Tuesday, May 16, 2006

The Case Against Manliness

I try to keep up with the sharp and often boldly unconventional writings of Robert Jensen, who is a journalism professor in Austin, Texas. I'm sure that I've linked to his essays before on this blog. Recently I came across another one of his thoughtful writings, an op-ed piece co-authored with Gail Dines for my old hometown's leading newspaper, the Philadelphia Inquirer.

Dines and Jensen offer a nice, brief synopsis of the case against manliness, arguing that the pursuit of "masculinity" harms both men and women. This perspective is certainly nothing new, but in a period when belief in hard and pervasive biological and psychological differences seems on the rebound, it seems a good idea to re-open the subject.

My friend Tess over at Arch Words often posts thoughtful blog entries on parenthood, gender, and child development, especially at it relates to how she and her partner Tom struggle to raise their young son in a more gender neutral way. (See, for example, her recent posting on toy kitchens.) Parenting well is a strongly counter-cultural activity, and I certainly admire anyone who tries to avoid the modern-day corruptions of childhood such as commercialism and reinforced masculinity.

However out of 1970s it may seem, I think Dines and Jensen are right to identify the pursuit of manliness and the modern conception of "masculinity" as fundamental problems that we must continue to struggle to overcome. I say this as someone who was a young boy in the 1980s, when G.I. Joe and confident superheroes came roaring into mainstream culture. Who can look at our last U.S. presidential election--with a reckless GOP cowboy squaring off against a tough Democrat war fighter--and not sense the crippling hold that manliness continues to hold on our society and its political options. I realize that it is tempting to look around the world and see men being aggressive and violent against women, children, and each other, and to conclude that boys will always be boys, and nothing more. But I, for one, still believe that another world is still possible, and confronting modern masculinity is an important part of it.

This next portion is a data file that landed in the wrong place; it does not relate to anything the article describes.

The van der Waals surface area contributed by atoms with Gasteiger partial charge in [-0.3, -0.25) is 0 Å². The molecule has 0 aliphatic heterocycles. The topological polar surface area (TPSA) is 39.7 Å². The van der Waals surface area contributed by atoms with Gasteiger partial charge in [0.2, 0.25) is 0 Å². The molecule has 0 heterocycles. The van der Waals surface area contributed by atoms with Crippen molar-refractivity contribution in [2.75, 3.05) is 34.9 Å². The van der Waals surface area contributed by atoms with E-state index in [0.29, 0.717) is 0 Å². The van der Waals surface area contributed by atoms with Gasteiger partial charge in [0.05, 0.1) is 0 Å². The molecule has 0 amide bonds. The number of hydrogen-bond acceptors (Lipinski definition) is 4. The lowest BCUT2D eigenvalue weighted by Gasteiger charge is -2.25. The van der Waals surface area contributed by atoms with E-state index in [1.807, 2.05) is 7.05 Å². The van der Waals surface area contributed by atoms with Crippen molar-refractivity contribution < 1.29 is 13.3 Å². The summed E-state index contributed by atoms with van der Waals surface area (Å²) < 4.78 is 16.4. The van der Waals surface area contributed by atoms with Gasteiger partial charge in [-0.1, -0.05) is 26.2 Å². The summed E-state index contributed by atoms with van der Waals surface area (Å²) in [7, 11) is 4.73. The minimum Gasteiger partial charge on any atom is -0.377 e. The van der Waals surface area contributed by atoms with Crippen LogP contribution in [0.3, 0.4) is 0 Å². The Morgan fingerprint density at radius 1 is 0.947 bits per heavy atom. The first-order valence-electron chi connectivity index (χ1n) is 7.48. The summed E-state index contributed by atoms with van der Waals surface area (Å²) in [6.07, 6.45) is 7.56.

2 comments:

Intrepid Liberal Journal said...

Sadly, a man's self-esteem is linked to "masculine" achievements of prowess. To some extent it is in our DNA and excacerbated by cutlure. Unless a man does "big" things he's considered a failure. If he isn't assertive on the surface he's considered a wimp. We're instintively competitive with our dads.

Who can forget what happened to Edmund Muskie in 1972? He cried about unfair attacks on his wife and was no longer considered tough enough to be president.

Thankfully, the culture is starting to change. I can recall growing up in the 80s where I could I never hugged my male friends. I was stunned to learn how common this was when I attended college. More men are staying home while women work. Men are coming to the realization that allowing women to be strong can remove some of our own life pressures. Acknowledging women as full partners means a more fulfilling life. It requires strength beyond masculinity.

Tess said...

I thought of this post recently when I saw the new Hummer ad. In it, a man is in the grocery store buying tofu, when he gets fed up and storms off to a Hummer dealership. He drives away happy, beneath the tagline "Reclaim your manhood." Reclaim your manhood by raping the planet? That's horrendous.